From Diario de Cádiz 13th March 2009 - translated by Andrew Brown
Chiclana, which has an estimated 15,000 illegal houses (the majority being subject to proposed urbanisation) yesterday witnessed its first demolition of an illegal house.
This event, which probably heralds further action in the coming weeks and months, took place early yesterday (12th March) in la Majada de los Chivos, in El Marquesado, was the demolition at the instigation of the Council’s Urbanisation Department of a dwelling of 90 sq m built on a plot of 500 sq m in an urbanisable zone. It was the property of Juan Utrera, from Medina Sidonia.
According to sources at the Council “after seeking authority from the courts to enter the property – which is a second home – and demolish it, an order was made on 12th January this year granting leave which expired after two months, a period which would have ended today, Thursday.” This period was allowed to run its course by the Council in the hope that the proprietors, in order to reduce the costs of carrying out the order, would proceed with the demolition themselves, but in the event they did not do so.
It should be stressed that the Council began action against this property in January 2006 “when it was only at the stage of laying foundations,” said Cándida Verdier, from the Council.
However, according to the Council the builders, who were also the owners of the land, “did not stop building and constructed a house of 90 sq me on a plot of 500 sq m.”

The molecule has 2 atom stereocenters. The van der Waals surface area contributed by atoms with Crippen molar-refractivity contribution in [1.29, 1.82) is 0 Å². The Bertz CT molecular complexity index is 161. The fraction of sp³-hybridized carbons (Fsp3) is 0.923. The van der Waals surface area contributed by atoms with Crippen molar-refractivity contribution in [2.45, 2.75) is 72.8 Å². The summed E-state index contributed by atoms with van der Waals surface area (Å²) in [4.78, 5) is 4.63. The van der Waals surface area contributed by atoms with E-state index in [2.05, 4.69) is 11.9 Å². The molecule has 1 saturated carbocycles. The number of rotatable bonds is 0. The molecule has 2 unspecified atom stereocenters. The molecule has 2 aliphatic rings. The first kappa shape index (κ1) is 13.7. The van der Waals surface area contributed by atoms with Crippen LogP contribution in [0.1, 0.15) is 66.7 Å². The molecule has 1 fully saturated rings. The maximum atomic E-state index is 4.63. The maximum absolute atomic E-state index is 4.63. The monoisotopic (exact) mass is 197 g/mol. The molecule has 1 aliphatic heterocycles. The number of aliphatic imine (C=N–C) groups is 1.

Later, in October 2007, the Council, led by the former Urbanisation Councillor José Pedro Butrón, “sought the demolition which was then approved by the then Mayor, Ernesto Marín.
“It is obvious that an action of this kind always involves a domestic upheaval which is unpleasant for everyone, including the Council. However,” Cándida Verdier emphasised, “no-one should doubt that the Council is duty-bound to carry out any judicial order.”
She added, “We hoped, right up to the last minute, that the proprietors themselves would carry out the work and minimise the costs but they have not done so and therefore today – the final day for carrying out the order – we have undertaken the demolition ourselves.”
Furthermore, the Urbanisation Councillor acknowledged that “in the coming days there will be another demolition of an illegal property,” and confirmed the existence of other court orders authorising demolition, the number of which she would not specify, but which are waiting only for the service of papers on the relevant proprietors.
Note: it is not clear from the article exactly why this house was chosen for action by the Council when it appears to have been built on yellow hatched land rather than on white or green land. Clearly the fact that the owners ignored an order when they first started would not have endeared them to the Council. We are trying to establish the background to the case and will add a rider to this article as soon as we have more information.